Advertisement

Clinical Presentation and Classifications

  • Filippo La TorreEmail author
  • Giuseppe Giuliani
Part of the Updates in Surgery book series (UPDATESSURG)

Abstract

Despite optimization of different surgical techniques and the presence of several chemotherapy and radiotherapy protocols, pelvic colorectal cancer (CRC) recurrence remains a significant problem and a disabling psychophysical condition. Approximately 20% of patients will develop recurrence after surgery for colon cancer, whereas for patients who undergo total mesorectal excision (TME) and adjuvant or neoadjuvant therapy for rectal cancer, pelvic recurrence is estimated at between 2.6% and 32% [1]. Time from primary surgical resection to the diagnosis of recurrence can range from 12 to more than 36 months [2]. These patients have a poor prognosis and a high morbidity rate, with a median overall survival rate after diagnosis of 6–7 months if not treated. At the moment of recurrence diagnosis, 50% of patients present systemic disease. Radiotherapy associated or not with chemotherapy has a palliative purpose and can increase survival to 12–14 months [2]: in selected patients, surgical resection can be considered either as the only possibly curative treatment or as a step in multimodal treatment [2]. This chapter describes the principal clinical symptoms observed in a patient with recurrence and the primary system used to classify pelvic CRC recurrence.

Keywords

Rectal Cancer Total Mesorectal Excision Peritoneal Reflection Pelvic Recurrence Lateral Pelvic Lymph Node 
These keywords were added by machine and not by the authors. This process is experimental and the keywords may be updated as the learning algorithm improves.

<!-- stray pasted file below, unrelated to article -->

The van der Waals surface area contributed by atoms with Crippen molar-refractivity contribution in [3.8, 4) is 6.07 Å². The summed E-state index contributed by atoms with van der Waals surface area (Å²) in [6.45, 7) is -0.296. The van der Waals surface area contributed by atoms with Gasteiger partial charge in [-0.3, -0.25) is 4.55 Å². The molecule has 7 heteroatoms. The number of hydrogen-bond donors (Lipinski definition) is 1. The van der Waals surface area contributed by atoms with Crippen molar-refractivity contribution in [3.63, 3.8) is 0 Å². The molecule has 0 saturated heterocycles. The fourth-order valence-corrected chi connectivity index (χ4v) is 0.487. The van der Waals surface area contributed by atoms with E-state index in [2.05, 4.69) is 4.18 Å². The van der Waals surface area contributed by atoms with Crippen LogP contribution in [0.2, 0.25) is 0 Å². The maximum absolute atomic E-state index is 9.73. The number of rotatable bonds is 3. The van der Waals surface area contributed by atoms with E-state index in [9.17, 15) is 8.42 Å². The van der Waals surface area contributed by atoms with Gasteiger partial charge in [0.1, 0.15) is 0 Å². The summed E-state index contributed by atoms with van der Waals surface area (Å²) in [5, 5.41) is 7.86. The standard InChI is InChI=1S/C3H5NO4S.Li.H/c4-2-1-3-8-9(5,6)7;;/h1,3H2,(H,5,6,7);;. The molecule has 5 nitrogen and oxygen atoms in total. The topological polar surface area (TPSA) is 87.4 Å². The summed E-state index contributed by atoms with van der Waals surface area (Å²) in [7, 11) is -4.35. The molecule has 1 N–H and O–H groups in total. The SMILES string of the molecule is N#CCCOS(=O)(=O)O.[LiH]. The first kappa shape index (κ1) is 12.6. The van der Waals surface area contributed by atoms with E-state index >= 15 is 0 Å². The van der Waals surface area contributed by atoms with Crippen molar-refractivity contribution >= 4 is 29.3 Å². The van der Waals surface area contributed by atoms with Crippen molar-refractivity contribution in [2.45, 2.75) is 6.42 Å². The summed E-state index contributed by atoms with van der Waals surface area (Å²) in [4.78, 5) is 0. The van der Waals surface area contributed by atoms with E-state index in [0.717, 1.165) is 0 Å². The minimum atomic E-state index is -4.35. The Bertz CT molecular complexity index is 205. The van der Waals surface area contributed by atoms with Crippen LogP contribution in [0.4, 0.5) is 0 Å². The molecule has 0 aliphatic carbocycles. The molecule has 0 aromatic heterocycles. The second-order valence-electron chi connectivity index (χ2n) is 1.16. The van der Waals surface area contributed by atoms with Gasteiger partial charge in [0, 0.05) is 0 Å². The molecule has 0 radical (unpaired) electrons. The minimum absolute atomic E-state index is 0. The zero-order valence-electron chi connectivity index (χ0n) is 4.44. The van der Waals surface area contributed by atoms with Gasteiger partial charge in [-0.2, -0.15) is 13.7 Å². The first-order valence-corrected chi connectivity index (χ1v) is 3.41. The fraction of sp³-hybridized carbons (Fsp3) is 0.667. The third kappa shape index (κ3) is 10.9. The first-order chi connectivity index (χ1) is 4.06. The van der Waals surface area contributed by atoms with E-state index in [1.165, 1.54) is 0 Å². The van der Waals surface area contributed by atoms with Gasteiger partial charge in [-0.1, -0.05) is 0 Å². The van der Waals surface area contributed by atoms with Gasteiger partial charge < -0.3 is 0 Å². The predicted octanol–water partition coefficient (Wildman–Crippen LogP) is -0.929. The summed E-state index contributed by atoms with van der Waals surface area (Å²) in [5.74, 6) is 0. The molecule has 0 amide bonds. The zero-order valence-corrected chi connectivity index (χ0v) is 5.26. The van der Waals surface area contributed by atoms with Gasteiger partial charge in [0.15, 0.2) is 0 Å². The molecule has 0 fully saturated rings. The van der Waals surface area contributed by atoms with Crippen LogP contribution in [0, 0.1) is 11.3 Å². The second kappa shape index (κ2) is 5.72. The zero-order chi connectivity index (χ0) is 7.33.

References

  1. 1.
    Heriot A, Kumar D (2000) Rectal cancer recurrence: factors and mechanisms. Colorectal Dis 2:126–137CrossRefPubMedGoogle Scholar
  2. 2.
    Heriot AG, Byrne CM, Lee P et al (2008) Extended radical resection: the choice for locally recurrent rectal cancer. Dis Colon Rectum 51:284–291CrossRefPubMedGoogle Scholar
  3. 3.
    Camilleri-Brennan J, Steele RJ (2001) The impact of recurrent rectal cancer on quality of life. Eur J Surg Oncol 27:349–353CrossRefPubMedGoogle Scholar
  4. 4.
    Palmer G, Martling A, Cedermark B, Holm T (2007) A population-based study on the management and outcome in patients with locally recurrent rectal cancer. Ann Surg Oncol 14:447–454CrossRefPubMedGoogle Scholar
  5. 5.
    Kodeda K, Derwinger K, Gustavsson B, Nordgren S (2012) Local recurrence of rectal cancer: a population based cohort study of diagnosis, treatment and outcome. Colorectal Dis 14 e230–e237CrossRefPubMedGoogle Scholar
  6. 6.
    Hogan NM, Joyce MR (2012) Surgical management of locally recurrent rectal cancer. Int J Surg Oncol 2012:464380. doi:10.1155/2012/464380PubMedCentralPubMedGoogle Scholar
  7. 7.
    Salo JC, Paty PB, Guillem J et al (1999) Surgical salvage of recurrent rectal carcinoma after curative resection: a 10-year experience. Ann Surg Oncol 6:171–177CrossRefPubMedGoogle Scholar